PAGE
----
Our dinner started with an Andrew Weissman signature touch; as we were seated, napkins placed neatly on our laps, a large antique silver tray stunningly layered with slices of; grapefruit, orange, lemon, lime, cucumber, and mint leaves was offered simply for our water glasses. This little gesture sends a clear message; a beautiful meal is to follow.
Chef Weissman and Executive chef Laurent Rea change the menu seasonally. Our winter menu leaned wonderfully French with many selections featuring truffles, foie gras, morels, pheasant and venison. In classic French country fashion, the chefs take advantage of a small garden in the back of the property for the occasional garnish of herbs or beautiful little carrots.
Service at the restaurant is smooth and discreet. General manager Michael McClellan, formerly of ‘Supper’ at the Hotel Emma heads a team of very professional, yet friendly staff. Wait staff, sommeliers and even food runners have a uniformly welcoming feel for diners.
The only real difficulty truly is limiting choices from some many possibilities. If a course choice was not difficult enough, Signature’s wine cellar managed by Sommelier Adam Spencer was awarded a ‘Best of Award of Excellence’ by Wine Spectator Magazine for 2018. The twenty-two hundred bottle cellar features over 365 labels most ranging from forty dollars to about three hundred dollars with some very special bottles like the coveted Domaine de la Romanée-Conti at closer to four thousand. The cellar features a broad selection of wines from around the world but has a particular strength in Burgundy, Champagne, the Rhône valley, and California.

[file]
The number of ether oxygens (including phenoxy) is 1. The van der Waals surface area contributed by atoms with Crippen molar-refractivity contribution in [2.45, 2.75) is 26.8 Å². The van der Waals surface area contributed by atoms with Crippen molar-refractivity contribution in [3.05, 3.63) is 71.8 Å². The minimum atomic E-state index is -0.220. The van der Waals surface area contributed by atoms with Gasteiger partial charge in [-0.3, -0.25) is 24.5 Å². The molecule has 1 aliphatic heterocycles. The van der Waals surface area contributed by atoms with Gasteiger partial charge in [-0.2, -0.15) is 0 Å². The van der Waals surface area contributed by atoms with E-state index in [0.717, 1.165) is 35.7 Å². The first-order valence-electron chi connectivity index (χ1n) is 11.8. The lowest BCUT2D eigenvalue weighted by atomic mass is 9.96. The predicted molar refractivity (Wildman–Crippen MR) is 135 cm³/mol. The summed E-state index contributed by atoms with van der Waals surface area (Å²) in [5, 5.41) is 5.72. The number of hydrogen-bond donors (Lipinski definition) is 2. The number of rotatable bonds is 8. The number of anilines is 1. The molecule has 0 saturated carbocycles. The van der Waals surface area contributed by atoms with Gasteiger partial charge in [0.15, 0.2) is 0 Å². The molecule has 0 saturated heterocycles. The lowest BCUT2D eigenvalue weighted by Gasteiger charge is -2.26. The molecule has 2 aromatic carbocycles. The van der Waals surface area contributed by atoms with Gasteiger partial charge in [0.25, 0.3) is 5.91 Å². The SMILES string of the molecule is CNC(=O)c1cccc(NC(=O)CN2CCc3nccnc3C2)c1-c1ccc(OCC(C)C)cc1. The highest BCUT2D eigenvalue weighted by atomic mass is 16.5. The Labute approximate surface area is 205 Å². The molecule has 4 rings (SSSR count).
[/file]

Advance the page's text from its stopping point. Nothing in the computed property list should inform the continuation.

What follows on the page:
Happily, the restaurant also features some fifty labels by the glass. With judicious use of a Coravin wine preservation system, some prestige options like Henriot and Billecart-Salmon Champagnes, Premier Cru Sauternes and some very fine Bordeaux selections are impressively available.
Our first taste for the evening was an amuse bouche consisting of a fried potato chip topped with diced prawn and garnished with tobiko (flying fish roe). It was delicious, beautifully fresh, with just a hint of brine. It was only made better by the cold Henriot Champagne we chose to start the meal.
For our appetizer course, we chose four very different items. The charcuterie board came first. Various selections of house-cured meats; delicate pork lomo, spicy soppressata, and an incredible duck prosciutto were served with pickles, olives, traditional grainy mustard, and a small sliced baguette.